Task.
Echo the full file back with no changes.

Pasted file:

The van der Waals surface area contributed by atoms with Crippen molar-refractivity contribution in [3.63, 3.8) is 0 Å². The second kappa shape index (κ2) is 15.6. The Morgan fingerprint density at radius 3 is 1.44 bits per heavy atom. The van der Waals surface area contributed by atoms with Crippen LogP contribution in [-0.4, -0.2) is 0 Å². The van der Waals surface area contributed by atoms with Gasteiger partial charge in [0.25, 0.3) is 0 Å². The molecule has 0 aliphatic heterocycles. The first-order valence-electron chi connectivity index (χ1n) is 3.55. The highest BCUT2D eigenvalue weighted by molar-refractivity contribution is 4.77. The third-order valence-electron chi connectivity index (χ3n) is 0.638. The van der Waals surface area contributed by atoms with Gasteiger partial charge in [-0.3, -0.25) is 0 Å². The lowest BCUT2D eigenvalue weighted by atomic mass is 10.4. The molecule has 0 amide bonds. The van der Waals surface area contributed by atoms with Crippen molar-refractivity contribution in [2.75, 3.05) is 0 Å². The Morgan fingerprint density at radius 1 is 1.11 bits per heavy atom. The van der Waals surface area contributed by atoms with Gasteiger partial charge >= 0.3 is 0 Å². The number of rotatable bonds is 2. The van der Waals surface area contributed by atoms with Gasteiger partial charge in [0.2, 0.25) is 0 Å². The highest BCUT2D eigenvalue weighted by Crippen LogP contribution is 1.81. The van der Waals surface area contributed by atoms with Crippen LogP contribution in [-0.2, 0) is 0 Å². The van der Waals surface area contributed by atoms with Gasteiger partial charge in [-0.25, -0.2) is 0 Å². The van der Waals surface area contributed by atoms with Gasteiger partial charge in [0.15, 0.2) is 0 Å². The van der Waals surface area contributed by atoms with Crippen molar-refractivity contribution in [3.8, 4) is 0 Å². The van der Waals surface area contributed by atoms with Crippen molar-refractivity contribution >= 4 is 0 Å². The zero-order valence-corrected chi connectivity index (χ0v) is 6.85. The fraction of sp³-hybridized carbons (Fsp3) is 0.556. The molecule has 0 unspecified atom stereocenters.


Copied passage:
The van der Waals surface area contributed by atoms with Crippen molar-refractivity contribution in [3.63, 3.8) is 0 Å². The second kappa shape index (κ2) is 15.6. The Morgan fingerprint density at radius 3 is 1.44 bits per heavy atom. The van der Waals surface area contributed by atoms with Crippen LogP contribution in [-0.4, -0.2) is 0 Å². The van der Waals surface area contributed by atoms with Gasteiger partial charge in [0.25, 0.3) is 0 Å². The molecule has 0 aliphatic heterocycles. The first-order valence-electron chi connectivity index (χ1n) is 3.55. The highest BCUT2D eigenvalue weighted by molar-refractivity contribution is 4.77. The third-order valence-electron chi connectivity index (χ3n) is 0.638. The van der Waals surface area contributed by atoms with Gasteiger partial charge in [-0.3, -0.25) is 0 Å². The lowest BCUT2D eigenvalue weighted by atomic mass is 10.4. The molecule has 0 amide bonds. The van der Waals surface area contributed by atoms with Crippen molar-refractivity contribution in [2.75, 3.05) is 0 Å². The Morgan fingerprint density at radius 1 is 1.11 bits per heavy atom. The van der Waals surface area contributed by atoms with Gasteiger partial charge >= 0.3 is 0 Å². The number of rotatable bonds is 2. The van der Waals surface area contributed by atoms with Gasteiger partial charge in [0.2, 0.25) is 0 Å². The highest BCUT2D eigenvalue weighted by Crippen LogP contribution is 1.81. The van der Waals surface area contributed by atoms with Crippen LogP contribution in [-0.2, 0) is 0 Å². The van der Waals surface area contributed by atoms with Gasteiger partial charge in [-0.25, -0.2) is 0 Å². The van der Waals surface area contributed by atoms with Gasteiger partial charge in [0.15, 0.2) is 0 Å². The van der Waals surface area contributed by atoms with Crippen molar-refractivity contribution in [3.8, 4) is 0 Å². The van der Waals surface area contributed by atoms with Crippen molar-refractivity contribution >= 4 is 0 Å². The zero-order valence-corrected chi connectivity index (χ0v) is 6.85. The fraction of sp³-hybridized carbons (Fsp3) is 0.556. The molecule has 0 unspecified atom stereocenters.